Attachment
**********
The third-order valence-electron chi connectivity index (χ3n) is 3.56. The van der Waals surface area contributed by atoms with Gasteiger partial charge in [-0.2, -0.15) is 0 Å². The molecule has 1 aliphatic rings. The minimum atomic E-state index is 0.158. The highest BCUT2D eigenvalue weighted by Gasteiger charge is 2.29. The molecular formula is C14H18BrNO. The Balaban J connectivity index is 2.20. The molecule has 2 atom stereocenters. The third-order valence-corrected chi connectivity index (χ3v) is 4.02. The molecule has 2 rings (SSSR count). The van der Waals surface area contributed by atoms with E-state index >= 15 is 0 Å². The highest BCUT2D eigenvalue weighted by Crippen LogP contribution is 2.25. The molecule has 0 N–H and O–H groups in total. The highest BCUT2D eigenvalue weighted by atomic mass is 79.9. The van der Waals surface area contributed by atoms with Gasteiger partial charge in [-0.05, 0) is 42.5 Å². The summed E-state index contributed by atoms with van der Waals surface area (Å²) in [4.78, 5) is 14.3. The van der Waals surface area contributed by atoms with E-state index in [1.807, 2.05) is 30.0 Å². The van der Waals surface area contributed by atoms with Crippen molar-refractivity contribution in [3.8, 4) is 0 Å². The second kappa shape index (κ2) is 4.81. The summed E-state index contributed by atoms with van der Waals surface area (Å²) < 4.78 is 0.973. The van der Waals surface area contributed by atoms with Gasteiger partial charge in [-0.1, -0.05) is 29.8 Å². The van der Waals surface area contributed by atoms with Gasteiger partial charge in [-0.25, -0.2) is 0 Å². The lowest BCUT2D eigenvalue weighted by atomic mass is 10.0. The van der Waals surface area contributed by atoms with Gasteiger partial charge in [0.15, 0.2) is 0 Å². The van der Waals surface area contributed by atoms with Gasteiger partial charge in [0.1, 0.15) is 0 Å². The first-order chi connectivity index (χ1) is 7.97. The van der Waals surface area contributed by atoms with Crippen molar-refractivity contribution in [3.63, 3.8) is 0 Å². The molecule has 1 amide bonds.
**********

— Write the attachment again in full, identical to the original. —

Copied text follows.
The third-order valence-electron chi connectivity index (χ3n) is 3.56. The van der Waals surface area contributed by atoms with Gasteiger partial charge in [-0.2, -0.15) is 0 Å². The molecule has 1 aliphatic rings. The minimum atomic E-state index is 0.158. The highest BCUT2D eigenvalue weighted by Gasteiger charge is 2.29. The molecular formula is C14H18BrNO. The Balaban J connectivity index is 2.20. The molecule has 2 atom stereocenters. The third-order valence-corrected chi connectivity index (χ3v) is 4.02. The molecule has 2 rings (SSSR count). The van der Waals surface area contributed by atoms with E-state index >= 15 is 0 Å². The highest BCUT2D eigenvalue weighted by Crippen LogP contribution is 2.25. The molecule has 0 N–H and O–H groups in total. The highest BCUT2D eigenvalue weighted by atomic mass is 79.9. The van der Waals surface area contributed by atoms with Gasteiger partial charge in [-0.05, 0) is 42.5 Å². The summed E-state index contributed by atoms with van der Waals surface area (Å²) in [4.78, 5) is 14.3. The van der Waals surface area contributed by atoms with E-state index in [1.807, 2.05) is 30.0 Å². The van der Waals surface area contributed by atoms with Crippen molar-refractivity contribution in [3.8, 4) is 0 Å². The second kappa shape index (κ2) is 4.81. The summed E-state index contributed by atoms with van der Waals surface area (Å²) < 4.78 is 0.973. The van der Waals surface area contributed by atoms with Gasteiger partial charge in [-0.1, -0.05) is 29.8 Å². The van der Waals surface area contributed by atoms with Gasteiger partial charge in [-0.25, -0.2) is 0 Å². The lowest BCUT2D eigenvalue weighted by atomic mass is 10.0. The van der Waals surface area contributed by atoms with Gasteiger partial charge in [0.15, 0.2) is 0 Å². The van der Waals surface area contributed by atoms with Gasteiger partial charge in [0.1, 0.15) is 0 Å². The first-order chi connectivity index (χ1) is 7.97. The van der Waals surface area contributed by atoms with Crippen molar-refractivity contribution in [3.63, 3.8) is 0 Å². The molecule has 1 amide bonds.